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NEXT Chapel Hill-Carrboro hosts first-ever Policy Slam Competition

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A community member shares their presentation during the NEXT Policy Slam Competition at Speakeasy Carrboro on Thursday, April 11, 2024.

On April 11, around 40 Chapel Hill and Carrboro community members gathered at Speakeasy Carrboro to witness and partake in the first Policy Slam "Lightning Talk" Competition, hosted by NEXT Chapel Hill-Carrboro and UNC’s Community, Equity and Sustainability workgroup.

The event provided the opportunity for seven contestants to share local urban planning policies that can help create a more equitable community.

Each contestant had five minutes to present their policy. Once the contestants had presented, the audience was given 10 minutes to vote for the proposal they thought was the most impactful.

Molly DeMarco, a founding board member of NEXT — a nonprofit that promotes accessible and inclusive local policy — said the event was hosted to encourage community members to consider policies that would advance equity and to start a dialogue about taking collective action.

The Policy Slam was a good example of civic action, contestant and UNC sophomore Sawyer Husain said. His presentation focused on gender-based discrimination and harassment on public transit.

“What I’m really interested and fascinated in is urban life and how cities work,” Husain said. “This was the perfect opportunity to do something about increasing equity, but also with my personal passion for urban life and transit.”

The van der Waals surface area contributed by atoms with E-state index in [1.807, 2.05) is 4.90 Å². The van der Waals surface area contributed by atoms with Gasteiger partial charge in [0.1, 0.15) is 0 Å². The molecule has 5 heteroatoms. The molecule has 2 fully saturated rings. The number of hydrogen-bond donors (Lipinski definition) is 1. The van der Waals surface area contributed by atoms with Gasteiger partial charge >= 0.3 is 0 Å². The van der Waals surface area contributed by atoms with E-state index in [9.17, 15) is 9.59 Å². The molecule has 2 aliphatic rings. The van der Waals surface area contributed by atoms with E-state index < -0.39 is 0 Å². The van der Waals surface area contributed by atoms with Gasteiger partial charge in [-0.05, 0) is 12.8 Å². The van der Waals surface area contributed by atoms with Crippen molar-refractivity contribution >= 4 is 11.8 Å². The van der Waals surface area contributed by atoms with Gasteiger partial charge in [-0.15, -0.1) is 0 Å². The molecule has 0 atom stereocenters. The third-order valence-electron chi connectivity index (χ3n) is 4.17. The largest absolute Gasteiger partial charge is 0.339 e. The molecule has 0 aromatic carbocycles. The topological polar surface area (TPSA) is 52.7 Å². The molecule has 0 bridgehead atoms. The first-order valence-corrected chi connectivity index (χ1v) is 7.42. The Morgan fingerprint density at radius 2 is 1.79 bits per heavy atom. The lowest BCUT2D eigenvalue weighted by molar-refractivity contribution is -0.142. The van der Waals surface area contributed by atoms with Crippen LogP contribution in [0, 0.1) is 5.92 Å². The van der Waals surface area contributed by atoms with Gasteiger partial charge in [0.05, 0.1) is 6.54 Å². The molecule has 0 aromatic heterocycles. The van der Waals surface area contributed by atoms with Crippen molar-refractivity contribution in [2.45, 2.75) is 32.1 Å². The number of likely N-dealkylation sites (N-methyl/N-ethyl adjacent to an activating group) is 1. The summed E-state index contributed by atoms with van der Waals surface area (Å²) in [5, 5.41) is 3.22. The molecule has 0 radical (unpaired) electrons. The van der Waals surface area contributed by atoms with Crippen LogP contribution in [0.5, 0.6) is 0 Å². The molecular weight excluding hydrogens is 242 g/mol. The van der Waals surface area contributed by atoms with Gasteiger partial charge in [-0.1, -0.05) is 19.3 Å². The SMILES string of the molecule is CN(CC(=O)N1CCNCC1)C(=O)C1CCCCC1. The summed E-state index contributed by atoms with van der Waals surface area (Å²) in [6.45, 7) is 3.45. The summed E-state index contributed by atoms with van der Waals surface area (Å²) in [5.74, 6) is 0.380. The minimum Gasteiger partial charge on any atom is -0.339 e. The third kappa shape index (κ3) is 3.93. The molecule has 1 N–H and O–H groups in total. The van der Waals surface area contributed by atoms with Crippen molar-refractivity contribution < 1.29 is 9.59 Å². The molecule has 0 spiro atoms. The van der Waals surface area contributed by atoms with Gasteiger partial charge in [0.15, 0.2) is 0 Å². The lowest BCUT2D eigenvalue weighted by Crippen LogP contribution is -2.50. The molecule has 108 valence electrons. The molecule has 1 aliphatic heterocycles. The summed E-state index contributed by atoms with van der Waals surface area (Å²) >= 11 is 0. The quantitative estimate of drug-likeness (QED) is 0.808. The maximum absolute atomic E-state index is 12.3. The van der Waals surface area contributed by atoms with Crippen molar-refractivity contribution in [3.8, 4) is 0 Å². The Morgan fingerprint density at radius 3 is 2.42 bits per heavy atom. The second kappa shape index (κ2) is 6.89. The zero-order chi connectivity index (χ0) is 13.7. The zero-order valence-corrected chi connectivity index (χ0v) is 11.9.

Whitney Hall, a first-year UNC student studying city and regional planning, placed first in the competition. Hall heard about the event through Build U.P. UNC, an urban planning organization for undergraduate students, and she presented about the inequities perpetuated by historic districts in Chapel Hill.

Hall said it is important for the community to know that students are active and involved stakeholders, and that students should share their feelings and opinions because there are people willing to listen.

“I think that sometimes the student body as a whole is pushed aside as this one entity,” she said. “When in fact, many of them have unique stories and unique opinions to tell.”

Contestant and first-year UNC graduate student Juliet Alegria advocated for accessible public restrooms at the event. She said the lack of 24-hour bathrooms leads to many social disparities, and the Policy Slam provided a fun and formal platform to share her outlook on local policy.

“As residents of Chapel Hill, you have a voice,” Alegria said. “And it’s important to use that to advocate for things that you care about.”

Other topics, such as single-family zoning and parking availability, were presented by undergraduate students, graduate students, alumni and professionals in the field. Town council members also attended the Policy Slam, as the declared policies offered potential reforms to existing systems.

René Iwo, a NEXT board member and doctoral student at UNC, said he was pleasantly surprised by the Policy Slam. He felt the event’s biggest achievement was bringing people from different backgrounds together to engage and be active in the community.

“I think this is the most successful we’ve been at bringing diverse people into the same room in the past year,” he said.

@DTHCityState | city@dailytarheel.com

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